I do believe that the MLB FO has come out and stated that prospects and or cash would only be the acceptable means of getting
a deal done. I also read that this is due to the league being extremely nervous for future negotiations regarding executives.
Well, then, given that by most accounts the Cubs don't actually have
any prospects, this should be a dead deal.
I understand the league's concerns, but of course, the Cubs aren't obligated to hire someone who is already under contract elsewhere. It doesn't work that way with players. It traditionally has worked that way to some extent with executives – but then, that's usually "we want to hire your assistant whatever to be our head whatever," and teams oblige rather than stand in the way of career advancement.
This is, "we want to hire your head guy to do the exact same thing for us, and we're just going to slap some extra title onto the job so that you feel like you have to play ball." There's no career advancement. It's just some window dressing and "a change of scenery" or "a new opportunity" or something.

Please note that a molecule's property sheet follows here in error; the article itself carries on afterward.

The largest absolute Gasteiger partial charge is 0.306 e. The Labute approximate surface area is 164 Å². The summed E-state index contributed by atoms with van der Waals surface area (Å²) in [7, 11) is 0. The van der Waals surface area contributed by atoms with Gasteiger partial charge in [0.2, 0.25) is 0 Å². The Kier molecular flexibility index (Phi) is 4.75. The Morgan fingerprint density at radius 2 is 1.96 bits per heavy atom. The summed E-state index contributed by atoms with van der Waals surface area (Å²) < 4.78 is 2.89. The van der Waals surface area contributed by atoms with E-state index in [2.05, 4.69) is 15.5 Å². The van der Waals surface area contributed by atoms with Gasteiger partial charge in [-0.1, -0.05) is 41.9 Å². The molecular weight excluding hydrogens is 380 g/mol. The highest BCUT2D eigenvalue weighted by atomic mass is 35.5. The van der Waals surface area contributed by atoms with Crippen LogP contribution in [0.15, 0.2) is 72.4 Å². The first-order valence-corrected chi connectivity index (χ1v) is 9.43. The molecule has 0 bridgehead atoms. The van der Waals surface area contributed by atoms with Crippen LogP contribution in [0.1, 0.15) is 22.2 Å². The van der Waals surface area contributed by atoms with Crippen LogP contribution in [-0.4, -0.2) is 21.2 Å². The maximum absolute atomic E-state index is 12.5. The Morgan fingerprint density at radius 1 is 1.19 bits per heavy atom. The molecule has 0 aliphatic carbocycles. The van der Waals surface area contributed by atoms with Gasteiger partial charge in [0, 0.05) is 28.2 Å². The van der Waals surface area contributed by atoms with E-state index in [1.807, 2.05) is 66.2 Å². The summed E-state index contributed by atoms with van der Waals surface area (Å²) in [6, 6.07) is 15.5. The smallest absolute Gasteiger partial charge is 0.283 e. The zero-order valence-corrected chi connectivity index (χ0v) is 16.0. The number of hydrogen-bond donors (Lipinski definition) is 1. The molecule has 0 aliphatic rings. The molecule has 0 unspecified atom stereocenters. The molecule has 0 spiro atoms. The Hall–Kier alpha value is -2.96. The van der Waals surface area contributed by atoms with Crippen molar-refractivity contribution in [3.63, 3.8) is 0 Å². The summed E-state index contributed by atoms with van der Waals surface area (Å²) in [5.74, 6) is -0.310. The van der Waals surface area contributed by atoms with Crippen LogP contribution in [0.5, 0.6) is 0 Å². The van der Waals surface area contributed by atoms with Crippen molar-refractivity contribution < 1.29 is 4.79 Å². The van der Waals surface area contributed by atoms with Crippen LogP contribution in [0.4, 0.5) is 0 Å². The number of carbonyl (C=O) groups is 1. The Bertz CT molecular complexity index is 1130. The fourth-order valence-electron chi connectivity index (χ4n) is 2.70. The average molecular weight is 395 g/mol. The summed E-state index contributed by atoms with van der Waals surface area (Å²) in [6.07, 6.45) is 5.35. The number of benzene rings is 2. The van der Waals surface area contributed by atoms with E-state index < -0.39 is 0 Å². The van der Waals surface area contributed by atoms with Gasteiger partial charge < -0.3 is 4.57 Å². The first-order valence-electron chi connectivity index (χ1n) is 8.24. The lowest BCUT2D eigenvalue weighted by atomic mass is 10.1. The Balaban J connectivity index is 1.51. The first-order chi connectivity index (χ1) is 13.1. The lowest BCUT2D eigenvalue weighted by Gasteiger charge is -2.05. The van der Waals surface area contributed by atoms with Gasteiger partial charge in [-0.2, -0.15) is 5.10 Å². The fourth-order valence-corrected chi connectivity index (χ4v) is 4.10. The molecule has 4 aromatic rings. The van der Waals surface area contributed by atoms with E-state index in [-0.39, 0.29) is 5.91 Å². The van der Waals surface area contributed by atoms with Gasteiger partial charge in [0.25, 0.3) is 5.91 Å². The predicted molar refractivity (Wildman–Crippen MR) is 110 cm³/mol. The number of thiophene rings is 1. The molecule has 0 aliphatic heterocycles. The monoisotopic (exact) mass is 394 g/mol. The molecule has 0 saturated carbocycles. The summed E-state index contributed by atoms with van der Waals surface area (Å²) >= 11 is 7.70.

That's all well and good. Better to oblige and part with Theo on good terms than to drag it out through next season if that's the way it's going to go.
But still, tough shit if you're the Cubs. You're trying to make a big PR splash by hiring a big, well-known name. You value him enough, beyond the PR (which is a huge, huge part of this), to offer him $15 million (which, granted, is only roughly the equivalent of 125 games worth of Alfonso Soriano). That's great. But he's someone else's property. And he's not just of equal value to any other executive that the Cubs might try to hire away from some other team.
That's not to say that his value is equal to that of the Cubs 2 best MLB players, or whatever. But the Red Sox should hold out for more than what they were going to give up 10 years ago to acquire a less experienced, less accomplished GM. If Bud Selig doesn't like it, then fine. The Sox can just say "no deal."